Music Withdrawals

While the withdrawals from music will rarely hit people as hard as the ones from hard drugs would, there are technically some that can come along if you make it a habit of listening to music and are then forced to go without for whatever reason. 

Some consumers report light symptoms that include headache, irritability, and lack of sleep if they are forced to go without the music that their bodies have made a habit of consuming.

While these can indeed be annoying side effects, many of these types of listeners would be thrown off by any change in their daily routine.

Underlying Issues When Turning To Music

If you find that you or a family member is going through priority shifts, risky behavior, and what seems to be music withdrawals, consider that they are self-soothing from another issue with the help of music, as so many people do. 

You may find that people rely on music heavier when they're going through periods of depression and stress, which can be mistaken for a music addiction.

The consumption of music by those who are going through behavioral sickness can often be accompanied by the consumption of drugs and alcohol. 

Tips For Cutting Back On Music

While music is one of those hobbies that almost no one in the world would hate, it wouldn't hurt to switch up your entertainment options every now and then if you feel like you are in danger of having something like a music addiction. 

You could easily rely on something just as addicting with the same amount of light side effects, like watching tv or playing video games, which are also practices that won't do too much harm.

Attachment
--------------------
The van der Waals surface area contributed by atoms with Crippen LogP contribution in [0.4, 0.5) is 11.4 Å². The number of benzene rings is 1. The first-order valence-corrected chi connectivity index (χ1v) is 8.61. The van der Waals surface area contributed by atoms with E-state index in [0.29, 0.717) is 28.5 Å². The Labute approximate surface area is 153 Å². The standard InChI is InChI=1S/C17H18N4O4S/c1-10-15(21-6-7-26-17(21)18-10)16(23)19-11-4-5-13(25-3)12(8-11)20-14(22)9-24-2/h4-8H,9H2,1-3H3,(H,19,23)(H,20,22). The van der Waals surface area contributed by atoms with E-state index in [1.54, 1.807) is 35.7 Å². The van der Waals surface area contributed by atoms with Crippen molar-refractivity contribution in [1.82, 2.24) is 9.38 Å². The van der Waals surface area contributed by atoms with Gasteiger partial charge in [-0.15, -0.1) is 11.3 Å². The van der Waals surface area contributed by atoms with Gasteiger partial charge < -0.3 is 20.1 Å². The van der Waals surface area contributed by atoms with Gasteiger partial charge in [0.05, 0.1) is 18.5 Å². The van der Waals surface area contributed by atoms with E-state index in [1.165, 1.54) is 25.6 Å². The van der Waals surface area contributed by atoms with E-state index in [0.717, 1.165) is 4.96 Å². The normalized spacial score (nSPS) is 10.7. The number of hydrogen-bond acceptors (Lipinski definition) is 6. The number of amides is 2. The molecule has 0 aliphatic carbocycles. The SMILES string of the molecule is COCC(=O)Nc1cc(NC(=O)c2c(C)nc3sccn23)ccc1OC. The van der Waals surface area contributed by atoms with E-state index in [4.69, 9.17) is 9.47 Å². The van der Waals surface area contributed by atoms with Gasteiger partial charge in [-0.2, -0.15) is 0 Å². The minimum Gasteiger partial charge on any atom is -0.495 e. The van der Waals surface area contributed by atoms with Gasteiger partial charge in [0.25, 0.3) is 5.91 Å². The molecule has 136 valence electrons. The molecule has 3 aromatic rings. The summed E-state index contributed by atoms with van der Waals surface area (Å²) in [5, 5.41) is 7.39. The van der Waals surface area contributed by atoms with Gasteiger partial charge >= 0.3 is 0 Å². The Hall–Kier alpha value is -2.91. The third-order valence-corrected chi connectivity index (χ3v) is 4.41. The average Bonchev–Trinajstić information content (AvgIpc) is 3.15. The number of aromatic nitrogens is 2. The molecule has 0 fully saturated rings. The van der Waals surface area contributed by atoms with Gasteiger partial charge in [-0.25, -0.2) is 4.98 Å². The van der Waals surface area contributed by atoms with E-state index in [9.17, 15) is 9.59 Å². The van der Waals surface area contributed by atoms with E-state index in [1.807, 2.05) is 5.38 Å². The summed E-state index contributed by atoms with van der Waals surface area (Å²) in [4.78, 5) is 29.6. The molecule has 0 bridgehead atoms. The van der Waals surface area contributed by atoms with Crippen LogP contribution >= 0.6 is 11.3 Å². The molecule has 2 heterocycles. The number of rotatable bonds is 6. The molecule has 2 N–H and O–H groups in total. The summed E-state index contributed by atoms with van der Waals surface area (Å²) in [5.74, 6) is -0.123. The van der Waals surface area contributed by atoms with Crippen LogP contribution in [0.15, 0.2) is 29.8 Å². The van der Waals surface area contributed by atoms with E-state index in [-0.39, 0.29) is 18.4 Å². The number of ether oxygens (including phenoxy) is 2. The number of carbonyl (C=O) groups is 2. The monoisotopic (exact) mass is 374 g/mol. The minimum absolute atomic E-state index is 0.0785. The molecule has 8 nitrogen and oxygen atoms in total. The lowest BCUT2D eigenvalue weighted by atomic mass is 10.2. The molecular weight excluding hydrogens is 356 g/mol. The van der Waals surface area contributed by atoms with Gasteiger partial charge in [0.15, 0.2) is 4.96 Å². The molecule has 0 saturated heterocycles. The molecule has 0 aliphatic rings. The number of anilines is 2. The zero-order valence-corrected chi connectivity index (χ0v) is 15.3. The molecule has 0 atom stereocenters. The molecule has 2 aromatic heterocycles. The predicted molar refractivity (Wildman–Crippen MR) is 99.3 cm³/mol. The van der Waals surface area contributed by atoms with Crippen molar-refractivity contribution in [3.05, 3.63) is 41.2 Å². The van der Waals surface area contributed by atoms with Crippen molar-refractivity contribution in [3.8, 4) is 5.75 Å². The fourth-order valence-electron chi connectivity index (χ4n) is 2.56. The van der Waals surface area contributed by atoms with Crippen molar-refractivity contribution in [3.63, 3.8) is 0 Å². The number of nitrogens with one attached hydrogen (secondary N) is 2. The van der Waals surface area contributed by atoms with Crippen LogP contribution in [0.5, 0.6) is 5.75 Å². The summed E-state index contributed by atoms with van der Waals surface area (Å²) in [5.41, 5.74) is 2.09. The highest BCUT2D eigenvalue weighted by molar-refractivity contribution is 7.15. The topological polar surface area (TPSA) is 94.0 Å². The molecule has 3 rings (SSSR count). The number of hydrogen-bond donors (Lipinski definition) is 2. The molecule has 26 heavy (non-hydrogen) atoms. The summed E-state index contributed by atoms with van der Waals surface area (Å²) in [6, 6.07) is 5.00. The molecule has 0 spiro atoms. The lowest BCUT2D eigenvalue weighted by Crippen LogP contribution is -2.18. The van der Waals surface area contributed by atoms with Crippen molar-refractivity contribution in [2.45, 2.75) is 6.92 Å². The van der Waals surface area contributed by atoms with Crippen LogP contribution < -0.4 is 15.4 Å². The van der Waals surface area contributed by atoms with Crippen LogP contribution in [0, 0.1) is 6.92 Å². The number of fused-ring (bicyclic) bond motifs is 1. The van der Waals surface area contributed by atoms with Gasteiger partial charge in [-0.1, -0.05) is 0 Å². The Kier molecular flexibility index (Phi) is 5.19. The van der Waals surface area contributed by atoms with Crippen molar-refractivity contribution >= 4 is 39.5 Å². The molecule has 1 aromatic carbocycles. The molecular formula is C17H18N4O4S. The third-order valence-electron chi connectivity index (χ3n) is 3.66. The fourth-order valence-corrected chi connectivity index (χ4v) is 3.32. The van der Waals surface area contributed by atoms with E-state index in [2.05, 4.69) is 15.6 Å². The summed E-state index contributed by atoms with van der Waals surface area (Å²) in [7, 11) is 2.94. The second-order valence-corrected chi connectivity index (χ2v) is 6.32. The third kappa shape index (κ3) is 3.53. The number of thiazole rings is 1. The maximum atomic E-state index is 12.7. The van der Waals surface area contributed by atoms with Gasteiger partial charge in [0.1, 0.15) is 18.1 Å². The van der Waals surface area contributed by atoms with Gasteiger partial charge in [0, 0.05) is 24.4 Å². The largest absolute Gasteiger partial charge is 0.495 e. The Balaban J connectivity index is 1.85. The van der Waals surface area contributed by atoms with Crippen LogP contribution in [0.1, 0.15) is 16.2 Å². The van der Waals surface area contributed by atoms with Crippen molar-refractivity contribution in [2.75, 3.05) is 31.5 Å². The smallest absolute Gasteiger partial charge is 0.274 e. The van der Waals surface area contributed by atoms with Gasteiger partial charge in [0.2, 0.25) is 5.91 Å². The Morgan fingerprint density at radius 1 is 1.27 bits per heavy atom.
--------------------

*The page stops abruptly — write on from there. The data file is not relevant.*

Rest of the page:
But, the saying that too much of a good thing still holds true, so try to find ways to mix up what you consume. 

Taking a break from the digital world as a whole can help you cut back from music and other forms of media that we could all take a break from to get in tune with our bodies and our minds. But thankfully, music also heals our bodies and minds. 

As quoted by Alex Doman, "Listening to music has a positive impact on our health, by helping us recover faster when we experience stress, and through the reduction of the stress hormone cortisol, to help us achieve a calm state or homeostasis." 

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Yona Marie

As a session singer, writer, and producer that has worked with over 200 clients to provide high-quality jingles, singles, and features, Yona spends her time creating and marketing new music and helpful resources for creators. Her recent collaborations include work with PBS Sound Field, Tribe of Noise, and the National Black Chamber of Commerce. Check out Yona’s latest releases on her Spotify, her Youtube and share if you like it!

If you are in need of singer, songwriter or song producer services, see what Yona Marie can offer you on her services page. As an Amazon Associate, Yona Marie earns from qualifying purchases. Amazon and other affiliate products are recommended to genuinely help readers and keep this site up and running as well.